No Tears, Now. Smiles, Everyone, Smiles
SAN FRANCISCO -- Another rough day for those who are long. Most troubling, a rally in the bond market failed to inspire equities, which ended at session lows as the
fumbled early gains. (For more, see today's
Grim and Grimmer
There's a growing sense (hope?) stocks are "oversold" (you almost never hear people say "overbought," do you?) and will bounce if tomorrow's productivity numbers and/or Friday's employment data are at all friendly. Other than that, I'm afraid I can't offer anything to make it all better.
In that light (the oversold bounce vs. the "I want my Mommy!" light, that is) William Erman, founder of
, an ultratechnical quant shop in Nashville, Tenn., emailed clients today to say he'd upped the key support level for the
(cash) to 1305 from 1300.
"Penetration of this price level indicates a 10-to-1 probability that the market would EVENTUALLY decline significantly (below the May lows) within the next few weeks," he wrote. "'Eventually' is emphasized because shorter-term indicators show STRONG SUPPORT at this same level."
The S&P 500 closed at 1305.33 today after trading as low as 1304.50 intraday, on which Erman focuses exclusively.
"The die is cast," he said in a postclose phone interview. "Long-term indicators are telling us we're going to have a significant deterioration and take out the May 27 low
of 1277.30 on the S&P 500. Exit on any kind of strength or, if you can stand a little heat, get short now."
Meanwhile, a source on the frontline reports: "It is getting ugly out there. I saw a person in a daytrading chat room talking about selling his car to make his margin calls."
Ouch. (However, I am looking for a good deal on a used car...)
Even a Monkey Can Do It
The last few weeks have (hopefully) reminded some investors it's
easy to make money on Wall Street. (Despite what some online brokerage ads and daytrading firms imply. Not to mention folks like "The Profit Club.")
"The only thing this market has created is a lot of geniuses in their own minds," said the CEO of
Gotham Capital Management
, Ronny Kraft, who's accused by some of belonging to that group. "Well, there's only a limited percentage per capita and the monitor went too high. What
does is not easy."
July 20 -- to something
than critical acclaim -- I quoted Kraft as being short
at around 134. At the time, Amazon.com was trading around 120. Today, it fell 6.8% to 88 7/16.
"I didn't think Net stocks would get to these targets so quickly," he said today. "That leads me to believe these stocks will crack worse than I thought."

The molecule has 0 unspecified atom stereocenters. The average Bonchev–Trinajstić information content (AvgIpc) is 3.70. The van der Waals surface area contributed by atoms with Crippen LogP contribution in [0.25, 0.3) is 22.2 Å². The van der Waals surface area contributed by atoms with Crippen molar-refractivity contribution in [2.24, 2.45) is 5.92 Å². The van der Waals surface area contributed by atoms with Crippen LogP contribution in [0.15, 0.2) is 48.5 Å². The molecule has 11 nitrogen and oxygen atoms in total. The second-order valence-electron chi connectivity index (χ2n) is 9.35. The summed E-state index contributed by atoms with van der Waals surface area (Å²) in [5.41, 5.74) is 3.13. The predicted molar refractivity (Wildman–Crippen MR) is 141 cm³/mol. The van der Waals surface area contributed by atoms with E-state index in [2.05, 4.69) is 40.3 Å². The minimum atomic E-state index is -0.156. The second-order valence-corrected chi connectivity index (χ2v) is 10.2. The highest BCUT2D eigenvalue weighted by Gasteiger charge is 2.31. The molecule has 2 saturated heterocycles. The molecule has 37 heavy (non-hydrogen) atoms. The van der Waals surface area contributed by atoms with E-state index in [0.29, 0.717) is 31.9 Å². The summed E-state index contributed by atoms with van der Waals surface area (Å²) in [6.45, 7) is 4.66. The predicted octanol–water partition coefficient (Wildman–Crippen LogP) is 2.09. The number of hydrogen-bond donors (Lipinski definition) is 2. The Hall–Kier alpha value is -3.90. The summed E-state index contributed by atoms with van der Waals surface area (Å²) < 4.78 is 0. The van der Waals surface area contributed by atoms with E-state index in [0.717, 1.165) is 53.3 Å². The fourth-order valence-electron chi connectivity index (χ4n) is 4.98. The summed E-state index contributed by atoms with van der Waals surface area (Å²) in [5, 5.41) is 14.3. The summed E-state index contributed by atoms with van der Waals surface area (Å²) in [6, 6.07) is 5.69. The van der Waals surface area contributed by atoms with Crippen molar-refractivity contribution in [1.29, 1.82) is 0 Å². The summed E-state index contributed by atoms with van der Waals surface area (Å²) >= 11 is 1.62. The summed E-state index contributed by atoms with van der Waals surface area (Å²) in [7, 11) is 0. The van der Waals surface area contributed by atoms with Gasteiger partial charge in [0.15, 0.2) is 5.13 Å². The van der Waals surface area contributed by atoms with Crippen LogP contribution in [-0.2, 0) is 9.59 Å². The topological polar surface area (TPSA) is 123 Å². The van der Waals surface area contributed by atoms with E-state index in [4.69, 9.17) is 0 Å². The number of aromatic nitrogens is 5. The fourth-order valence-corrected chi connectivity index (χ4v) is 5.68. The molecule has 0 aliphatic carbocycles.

Still, Kraft believes the "downward movement is tiring," and he has begun covering some shorts.
The hedge fund manager said in one breath that he "feels for people." In the next he expressed no sympathy for "someone that bought
at 14,000 times earnings or Amazon, a company that's increasing revenues three times but losses by four times."
Meanwhile, Kraft defended short-selling as a "legal, necessary function of our market. All shorting is a choice, it's a box on the ballot sheet." (Cue whistling of
You're a Grand Old Flag.)
Wait, this segment was supposed to make you feel
. (I swear.)
The head trader of one New York trading desk reports setting out to buy some
not long ago, believing it was due for a bounce after its latest warning-inspired downturn.
After returning from some meetings later in the day, the trader thought he'd forgotten to make the trade and wrote "G-I-L" on a note. Just following orders (
Papers? You have no papers?
), an assistant bought
at around 18.
"The next day I was out and forgot about it," the source recalled. "A week later I realized it. I still own every share. It's been the best trade of the month. That's how we make money on this desk."
The stock dipped 3/4 to 21 today after going on a tear from 16 1/4 on July 6 to as high as 22 on July 28.
Even funnier (are you laughing yet?), our source still has little idea what Gildan does (check out its
site if you're curious) and plans to ride it until it hits 30.
"It looks great on the chart," he said. "If it comes in, it wasn't supposed to be mine anyway. It's amazing."
and larger-than-life, err ... Editor-at-Large
(both of the fabu San Francisco bureau) get the nod today with
At Robbie Tech Conference, Net Investors Smell Smoke.
Wither Renay? Was He Ever Here?
With Net stocks melting down,
yesterday provided the ultra-annoying Steve Frank using old interviews (shame, shame) to explain why a
merger might make sense, and why it wouldn't. Then Carl Quintanilla, a
Wall Street Journal
reporter with seemingly all the goods, discussed the bloodshed among online brokers.
And Renay San Miguel? You might have thought
technology reporter was on vacation. He wasn't, but would viewers have known the difference? Renay chimed in with a
on the "hot" story about
I'm sure Renay is a decent guy, but is this really the best
can offer us on the all-anybody-thinks-about tech beat? With Frank, the network has proven looks aren't the main issue (ain't I a stinker?). So why not get somebody on the tech beat who can add some value? Renay has always struck me as somewhat milquetoast -- a local TV news anchor type. A quick look at his
bio only added to my apprehension.
Recently I saw Bruce Francis on
and was reminded of his past contributions to everybody's we-hate-it-but-gotta-watch network. (Remember
storming out of that interview?)
Be like ET and phone home, won't you, Bruce?
Aaron L. Task writes daily for TheStreet.com. In keeping with TSC's editorial policy, he doesn't own or short individual stocks, although he owns stock in TheStreet.com. He also doesn't invest in hedge funds or other private investment partnerships. He welcomes your feedback at